Relationships between intelligence, executive function and academic achievement in children born very preterm

Wai Tong Darren DAI, Trecia A. WOULDES, Gavin T. L. BROWN, Anna C. TOTTMAN, Jane M. ALSWEILER, Greg D. GAMBLE, Jane E. HARDING, For The Piano Study Group

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11 Citations (Scopus)

Abstract

Background: Children born very preterm are at higher risk of adverse neurocognitive and educational outcomes. However, how low intelligence (IQ) and low executive function may each contribute to poorer academic outcomes at school age requires clarification. 

Aim: To examine the associations between intelligence, executive function and academic achievement in children born very preterm. 

Design/methods: This cohort study assessed children born <30 weeks' gestation or <1500 g at age 7 years using the Wechsler Intelligence Scale for Children, Fourth Edition (WISC-IV) for IQ, and the Test of Everyday Attention for Children (TEA-Ch) and Behavior Rating Inventory of Executive Function (BRIEF) for executive function. Academic achievement was rated by teachers against curriculum standards. 

Results: Of the 76 children (35 girls, 41 boys, mean age = 7.2 year), 22 (28%) were rated below expected level for reading, 32 (42%) for writing and 38 (50%) for mathematics. After adjustment for sex and socioeconomic status, low IQ (OR's 9.0–12.3) and most low executive function measures (OR's 4.1–9.3) were associated with below-expected achievement. After further adjustment for IQ, low cognitive flexibility (OR = 9.3, 95% CI = 1.2–71.5) and teacher ratings of executive function (OR = 5.3, 95% CI = 1.4–20.2) were associated with below-expected achievement. Mediation analysis showed IQ had indirect effects on writing (b = 1.5, 95% CI = 0.6–3.1) via attentional control; and on reading (b = 1.0, 95% CI = 0.2–3.2) and writing (b = 0.8, 95% CI = 0.1–2.5) via cognitive flexibility.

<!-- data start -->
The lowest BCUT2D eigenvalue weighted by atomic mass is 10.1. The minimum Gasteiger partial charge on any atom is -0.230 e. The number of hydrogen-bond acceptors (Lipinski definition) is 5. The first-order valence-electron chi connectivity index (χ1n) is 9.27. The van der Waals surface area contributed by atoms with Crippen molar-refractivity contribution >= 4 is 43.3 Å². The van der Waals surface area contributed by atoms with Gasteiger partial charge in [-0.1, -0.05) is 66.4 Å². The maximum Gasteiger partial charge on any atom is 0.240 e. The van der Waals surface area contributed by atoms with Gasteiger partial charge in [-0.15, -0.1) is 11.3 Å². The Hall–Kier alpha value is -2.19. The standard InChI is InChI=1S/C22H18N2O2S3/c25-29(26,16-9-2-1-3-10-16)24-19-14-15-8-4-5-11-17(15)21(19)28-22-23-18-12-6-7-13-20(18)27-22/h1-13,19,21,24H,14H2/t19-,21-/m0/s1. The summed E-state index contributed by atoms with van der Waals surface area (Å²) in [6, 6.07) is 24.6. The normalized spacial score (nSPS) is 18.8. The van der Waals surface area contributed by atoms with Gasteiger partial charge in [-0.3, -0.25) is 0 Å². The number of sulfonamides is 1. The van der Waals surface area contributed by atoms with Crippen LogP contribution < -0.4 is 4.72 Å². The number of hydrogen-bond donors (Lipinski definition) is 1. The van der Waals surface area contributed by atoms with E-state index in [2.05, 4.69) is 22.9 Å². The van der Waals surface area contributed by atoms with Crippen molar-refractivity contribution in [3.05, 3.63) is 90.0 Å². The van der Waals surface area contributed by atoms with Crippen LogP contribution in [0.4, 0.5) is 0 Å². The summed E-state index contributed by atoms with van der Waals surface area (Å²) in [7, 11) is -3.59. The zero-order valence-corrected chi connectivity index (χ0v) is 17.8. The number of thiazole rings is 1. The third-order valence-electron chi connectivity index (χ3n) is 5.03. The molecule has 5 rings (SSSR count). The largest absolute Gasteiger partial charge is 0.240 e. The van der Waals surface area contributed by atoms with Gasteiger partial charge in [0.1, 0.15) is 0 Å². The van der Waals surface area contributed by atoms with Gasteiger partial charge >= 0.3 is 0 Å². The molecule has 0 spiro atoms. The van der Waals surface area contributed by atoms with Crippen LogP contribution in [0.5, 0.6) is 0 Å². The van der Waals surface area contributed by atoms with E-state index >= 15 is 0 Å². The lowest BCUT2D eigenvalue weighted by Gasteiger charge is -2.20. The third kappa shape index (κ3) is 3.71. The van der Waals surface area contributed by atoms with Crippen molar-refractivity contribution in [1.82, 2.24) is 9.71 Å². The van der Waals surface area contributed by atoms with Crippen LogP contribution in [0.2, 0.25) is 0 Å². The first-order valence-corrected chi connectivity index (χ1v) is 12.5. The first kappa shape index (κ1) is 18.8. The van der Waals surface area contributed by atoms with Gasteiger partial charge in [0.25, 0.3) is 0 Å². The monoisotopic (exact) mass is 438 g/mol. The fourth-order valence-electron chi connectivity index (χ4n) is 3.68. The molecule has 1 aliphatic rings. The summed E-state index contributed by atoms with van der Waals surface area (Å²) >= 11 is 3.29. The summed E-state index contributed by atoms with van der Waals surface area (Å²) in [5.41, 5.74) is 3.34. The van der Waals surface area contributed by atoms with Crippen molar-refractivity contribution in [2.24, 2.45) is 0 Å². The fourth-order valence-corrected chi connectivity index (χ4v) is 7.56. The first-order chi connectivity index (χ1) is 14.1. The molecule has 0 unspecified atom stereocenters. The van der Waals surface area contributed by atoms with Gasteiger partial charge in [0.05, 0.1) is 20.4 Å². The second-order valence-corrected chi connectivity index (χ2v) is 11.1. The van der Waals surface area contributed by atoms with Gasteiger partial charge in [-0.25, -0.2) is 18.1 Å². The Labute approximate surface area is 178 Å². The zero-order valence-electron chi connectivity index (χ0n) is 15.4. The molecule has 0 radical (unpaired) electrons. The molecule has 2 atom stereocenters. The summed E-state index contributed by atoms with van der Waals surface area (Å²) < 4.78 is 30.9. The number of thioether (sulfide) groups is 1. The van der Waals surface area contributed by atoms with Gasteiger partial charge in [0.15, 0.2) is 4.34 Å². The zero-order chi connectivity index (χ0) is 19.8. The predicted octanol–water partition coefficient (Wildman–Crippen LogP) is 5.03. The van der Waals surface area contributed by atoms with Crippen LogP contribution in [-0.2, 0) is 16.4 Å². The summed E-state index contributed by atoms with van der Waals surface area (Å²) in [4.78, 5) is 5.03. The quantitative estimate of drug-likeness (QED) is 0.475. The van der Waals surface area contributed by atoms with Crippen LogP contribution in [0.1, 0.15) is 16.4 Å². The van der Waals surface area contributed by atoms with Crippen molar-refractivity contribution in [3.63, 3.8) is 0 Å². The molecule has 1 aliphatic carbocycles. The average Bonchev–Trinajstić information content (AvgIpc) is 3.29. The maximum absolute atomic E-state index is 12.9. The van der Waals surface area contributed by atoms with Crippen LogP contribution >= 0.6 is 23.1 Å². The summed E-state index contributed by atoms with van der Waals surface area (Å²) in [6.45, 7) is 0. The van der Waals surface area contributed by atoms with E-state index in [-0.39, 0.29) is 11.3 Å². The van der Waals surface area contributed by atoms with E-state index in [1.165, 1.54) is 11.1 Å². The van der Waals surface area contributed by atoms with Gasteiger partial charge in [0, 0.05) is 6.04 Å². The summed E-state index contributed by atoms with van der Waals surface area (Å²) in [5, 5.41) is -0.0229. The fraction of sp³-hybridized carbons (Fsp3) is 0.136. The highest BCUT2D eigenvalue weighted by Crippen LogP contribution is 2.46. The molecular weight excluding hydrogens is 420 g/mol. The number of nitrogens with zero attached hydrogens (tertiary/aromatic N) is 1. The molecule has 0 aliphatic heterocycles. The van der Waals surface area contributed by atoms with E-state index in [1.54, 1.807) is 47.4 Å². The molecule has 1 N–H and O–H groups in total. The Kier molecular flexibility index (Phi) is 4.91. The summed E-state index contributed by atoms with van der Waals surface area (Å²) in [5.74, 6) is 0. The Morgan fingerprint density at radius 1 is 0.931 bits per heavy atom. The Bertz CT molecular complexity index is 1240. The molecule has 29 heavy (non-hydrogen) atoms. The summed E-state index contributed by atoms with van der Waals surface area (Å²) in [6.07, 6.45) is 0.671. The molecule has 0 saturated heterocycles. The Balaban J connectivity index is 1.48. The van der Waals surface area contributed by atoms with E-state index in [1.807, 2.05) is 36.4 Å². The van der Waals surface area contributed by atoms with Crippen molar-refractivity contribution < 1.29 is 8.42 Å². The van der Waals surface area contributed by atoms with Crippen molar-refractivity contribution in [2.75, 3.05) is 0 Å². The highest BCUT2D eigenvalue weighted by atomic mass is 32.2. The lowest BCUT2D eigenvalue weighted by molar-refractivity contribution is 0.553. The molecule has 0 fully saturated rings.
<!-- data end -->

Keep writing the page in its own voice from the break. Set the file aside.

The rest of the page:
Conclusions: Both low IQ and low executive function are associated with below-expected teacher-rated academic achievement in children born very preterm. IQ may influence academic achievement in part through executive function. Copyright © 2020 Elsevier B.V. All rights reserved.

Original languageEnglish
Article number105122
JournalEarly Human Development
Volume148
Early online dateJul 2020
DOIs
Publication statusPublished - Sept 2020

Citation

Dai, D. W. T., Wouldes, T. A., Brown, G. T. L., Tottman, A. C., Alsweiler, J. M., Gamble, G. D., Harding, J. E., & For The Piano Study Group. (2020). Relationships between intelligence, executive function and academic achievement in children born very preterm. Early Human Development, 148, Article 105122. https://doi.org/10.1016/j.earlhumdev.2020.105122

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